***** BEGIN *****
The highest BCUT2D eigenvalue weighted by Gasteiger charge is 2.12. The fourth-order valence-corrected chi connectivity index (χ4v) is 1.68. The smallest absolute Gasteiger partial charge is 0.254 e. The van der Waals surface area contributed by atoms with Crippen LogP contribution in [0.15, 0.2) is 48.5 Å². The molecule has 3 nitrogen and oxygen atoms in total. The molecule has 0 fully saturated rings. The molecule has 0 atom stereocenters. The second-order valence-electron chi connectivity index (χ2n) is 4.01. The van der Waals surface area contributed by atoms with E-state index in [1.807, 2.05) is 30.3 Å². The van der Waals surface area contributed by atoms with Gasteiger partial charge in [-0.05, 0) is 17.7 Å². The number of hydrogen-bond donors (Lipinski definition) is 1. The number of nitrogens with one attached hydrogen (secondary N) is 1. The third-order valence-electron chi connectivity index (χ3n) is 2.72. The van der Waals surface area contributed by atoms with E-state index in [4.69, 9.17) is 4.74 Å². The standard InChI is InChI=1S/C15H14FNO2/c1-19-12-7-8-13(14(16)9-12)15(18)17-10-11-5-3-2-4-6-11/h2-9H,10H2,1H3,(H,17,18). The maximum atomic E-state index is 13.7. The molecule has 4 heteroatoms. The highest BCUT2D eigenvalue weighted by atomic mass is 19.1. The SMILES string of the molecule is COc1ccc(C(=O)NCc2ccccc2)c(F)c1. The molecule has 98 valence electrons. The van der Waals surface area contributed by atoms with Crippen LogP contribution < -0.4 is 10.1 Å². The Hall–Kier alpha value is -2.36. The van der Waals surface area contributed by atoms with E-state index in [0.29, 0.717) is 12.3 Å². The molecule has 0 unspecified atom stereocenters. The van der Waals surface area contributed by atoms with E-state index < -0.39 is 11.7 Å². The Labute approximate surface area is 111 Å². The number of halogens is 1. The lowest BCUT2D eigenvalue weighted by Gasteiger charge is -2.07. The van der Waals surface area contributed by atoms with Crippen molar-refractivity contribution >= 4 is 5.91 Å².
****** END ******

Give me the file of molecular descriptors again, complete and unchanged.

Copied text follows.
The highest BCUT2D eigenvalue weighted by Gasteiger charge is 2.12. The fourth-order valence-corrected chi connectivity index (χ4v) is 1.68. The smallest absolute Gasteiger partial charge is 0.254 e. The van der Waals surface area contributed by atoms with Crippen LogP contribution in [0.15, 0.2) is 48.5 Å². The molecule has 3 nitrogen and oxygen atoms in total. The molecule has 0 fully saturated rings. The molecule has 0 atom stereocenters. The second-order valence-electron chi connectivity index (χ2n) is 4.01. The van der Waals surface area contributed by atoms with E-state index in [1.807, 2.05) is 30.3 Å². The van der Waals surface area contributed by atoms with Gasteiger partial charge in [-0.05, 0) is 17.7 Å². The number of hydrogen-bond donors (Lipinski definition) is 1. The number of nitrogens with one attached hydrogen (secondary N) is 1. The third-order valence-electron chi connectivity index (χ3n) is 2.72. The van der Waals surface area contributed by atoms with E-state index in [4.69, 9.17) is 4.74 Å². The standard InChI is InChI=1S/C15H14FNO2/c1-19-12-7-8-13(14(16)9-12)15(18)17-10-11-5-3-2-4-6-11/h2-9H,10H2,1H3,(H,17,18). The maximum atomic E-state index is 13.7. The molecule has 4 heteroatoms. The highest BCUT2D eigenvalue weighted by atomic mass is 19.1. The SMILES string of the molecule is COc1ccc(C(=O)NCc2ccccc2)c(F)c1. The molecule has 98 valence electrons. The van der Waals surface area contributed by atoms with Crippen LogP contribution < -0.4 is 10.1 Å². The Hall–Kier alpha value is -2.36. The van der Waals surface area contributed by atoms with E-state index in [0.29, 0.717) is 12.3 Å². The molecule has 0 unspecified atom stereocenters. The van der Waals surface area contributed by atoms with E-state index < -0.39 is 11.7 Å². The Labute approximate surface area is 111 Å². The number of halogens is 1. The lowest BCUT2D eigenvalue weighted by Gasteiger charge is -2.07. The van der Waals surface area contributed by atoms with Crippen molar-refractivity contribution >= 4 is 5.91 Å².